The gods smiled on our clients in 2014, and for that reason alone, I will count the past year a success: On behalf of all five of the lawyers at the Pattis Law Firm, LLC, Happy New Year.
We represent people accused of serious crimes; we also represent folks in life-changing civil conflicts. We argue in state and federal appellate courts, try cases to courts and juries, and, as is the lot of criminal defense lawyers everywhere, engage in endless rounds of plea-bargaining. We’re not public defenders, we are a private firm, and we’re dedicated to high-quality representation at reasonable prices.
In 2014, we tried three murder cases: two resulted in outright acquittals, and one resulted in a mistrial, after the jury could not agree, and will be tried again in 2015. L.J., in New Haven, was found not guilty of murder, despite the testimony of two witnesses who said he had confessed to the crime. J. G., in New Britain, was found not guilty of murder, despite telling police he fired the shot which resulted in death. A jury could not reach a unanimous verdict in the case of D. R., despite the testimony of an accomplice who claimed he drove a car as Mr. R. shot and killed the decedent.
A federal jury could not reach a unanimous verdict in the federal narcotics and firearms possession case of R. J., in whose car and apartment were found significant quantities of cocaine and illegal guns. Mr. J.’s case will be retried in 2015.
A special thanks to each of the jurors in those cases: They paid attention to the jury instructions, and, when given reasons to doubt, refused to convict. Thanks as well to Jim Nugent, Brittany Paz, Fred O’Brien, Dan Erwin, and Heather Rolfes, the attorneys with whom I tried these cases.
The United States Court of Appeals for the Second Circuit gave us reason to smile this year as well, ordering the release on bond after the trial court denied bond of a client in a white collar case involving several grandmothers. We argued the merits of the conviction late in 2014, and await a decision.
On the civil side, a federal jury gave L. P. some measure of relief in her claim that a private investigator she retained to investigate an auto accident involving her daughter took advantage of her. The action was what lawyers call a diversity action, pitting residents of different states against one another in federal court. After the trial judge refused to let jurors consider one of the claims, Ms. P. must decide whether to take an appeal to the Second Circuit, and to seek a new trial.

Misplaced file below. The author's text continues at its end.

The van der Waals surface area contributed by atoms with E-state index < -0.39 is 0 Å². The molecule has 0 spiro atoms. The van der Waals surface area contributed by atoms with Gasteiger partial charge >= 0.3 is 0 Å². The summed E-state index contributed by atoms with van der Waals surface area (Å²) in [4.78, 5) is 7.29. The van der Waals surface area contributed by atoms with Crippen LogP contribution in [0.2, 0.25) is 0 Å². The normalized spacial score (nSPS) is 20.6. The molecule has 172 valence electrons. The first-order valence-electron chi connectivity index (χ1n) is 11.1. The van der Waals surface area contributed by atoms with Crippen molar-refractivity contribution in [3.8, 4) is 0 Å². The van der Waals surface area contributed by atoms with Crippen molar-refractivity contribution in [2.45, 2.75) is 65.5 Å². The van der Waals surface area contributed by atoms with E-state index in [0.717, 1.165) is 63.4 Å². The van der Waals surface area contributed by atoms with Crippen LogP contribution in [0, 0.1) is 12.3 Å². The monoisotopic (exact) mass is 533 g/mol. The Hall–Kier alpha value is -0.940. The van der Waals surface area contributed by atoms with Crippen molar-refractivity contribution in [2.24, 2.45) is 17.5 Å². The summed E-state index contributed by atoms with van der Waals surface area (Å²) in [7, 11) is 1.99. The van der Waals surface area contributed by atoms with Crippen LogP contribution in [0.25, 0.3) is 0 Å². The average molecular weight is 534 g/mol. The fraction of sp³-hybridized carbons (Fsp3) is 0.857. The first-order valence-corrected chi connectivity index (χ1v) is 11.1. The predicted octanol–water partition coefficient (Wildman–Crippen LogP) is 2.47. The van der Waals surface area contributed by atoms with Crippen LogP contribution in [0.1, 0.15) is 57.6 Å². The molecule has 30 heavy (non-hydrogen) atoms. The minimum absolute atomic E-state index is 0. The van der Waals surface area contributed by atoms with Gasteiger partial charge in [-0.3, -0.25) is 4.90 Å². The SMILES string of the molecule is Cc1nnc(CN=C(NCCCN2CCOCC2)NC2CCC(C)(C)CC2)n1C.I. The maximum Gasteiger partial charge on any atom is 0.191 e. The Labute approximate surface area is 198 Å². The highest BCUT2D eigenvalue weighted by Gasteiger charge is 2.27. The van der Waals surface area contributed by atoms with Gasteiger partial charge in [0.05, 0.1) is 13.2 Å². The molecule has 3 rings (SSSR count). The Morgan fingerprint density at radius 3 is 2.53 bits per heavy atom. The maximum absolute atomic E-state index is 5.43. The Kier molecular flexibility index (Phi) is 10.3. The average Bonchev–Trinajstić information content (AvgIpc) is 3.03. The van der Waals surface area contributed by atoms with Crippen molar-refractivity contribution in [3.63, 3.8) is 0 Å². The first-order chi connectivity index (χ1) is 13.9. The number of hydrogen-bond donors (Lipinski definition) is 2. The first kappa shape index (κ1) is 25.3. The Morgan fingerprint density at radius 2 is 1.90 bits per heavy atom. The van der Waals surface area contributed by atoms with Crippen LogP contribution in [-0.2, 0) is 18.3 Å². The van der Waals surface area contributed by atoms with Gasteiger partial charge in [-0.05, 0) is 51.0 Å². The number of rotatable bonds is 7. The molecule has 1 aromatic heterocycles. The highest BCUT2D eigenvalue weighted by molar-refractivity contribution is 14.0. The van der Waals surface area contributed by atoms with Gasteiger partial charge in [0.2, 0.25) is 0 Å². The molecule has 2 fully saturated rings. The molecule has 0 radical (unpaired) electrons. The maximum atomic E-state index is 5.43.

We tried court trials, as well, where judges, rather than juries, make decisions. One involve complex child custody issues, where a mother who had abandoned her children sought more time with her children. We represented the father, a former Wall Street lawyer, now stay-at-home dad, in his efforts to assure that the mother get more psychological help before spending more time with the kids. We're currently involved in several other divorce actions, one involving complex custody issues, another focused on division of a complex estate.
In another court trial, we tried a real estate case involving encroachment of boundary lines in a rural subdivision. It was the first real estate case we tried, and although we did not obtain substantial money damages, we did vindicate a matter of principle important to the child.
Two Fourth Amendment cases currently in litigation gave us reason for cheer. In one, we sued high-ranking Internal Revenue agents for the manner in which they conduct searches for documents – with overwhelming displays of force and SWAT-teams. Calling the searches “shock and awe” searches, we withstood a motion to dismiss in federal court. The case will either proceed to discovery or to immediate appeal. We’re hoping to make new law on such searches with this case.
In another, Dan Erwin, an associate in our firm, persuaded a state court judge to suppress evidence in a drug case. A drug-sniffing dog alerted outside the apartment of a client, and officers then got a warrant. The trial court was persuaded that the dog had invaded the curtilage of the home, despite the fact the dog was in a common area. Key to the ruling was the assertion that people of lesser means have expectations of privacy as robust as those of folks who live in detached homes. The case is now on appeal, and has the potential to reach the United States Supreme Court.
We also helped lawyers and other professionals in trouble with various licensing bodies, as well as police officers, and other public officials facing professional challenges.
On a personal note, I found new readers with my weekly columns in the Journal Register Company’s newspapers in Southern New England, and plugged away for my fifteenth year as a weekly columnist for the Connecticut Law Tribune. At year’s end, my fourth book, In the Trenches, was published; it’s a collection of essays. Writing about the law, and actual cases and controversies, remains a source of deep satisfaction.
At year's end, we closed our office in Bethany, and returned full-time to New Haven, where we'll be located just blocks from the state and federal courthouses. After 10 years as a country lawyer, I decided to once again locate within walking distance of a good coffee shop.
The past year was a busy one. We’re grateful to all the folks who trusted us with their lives and liberty. We’re looking forward to 2015.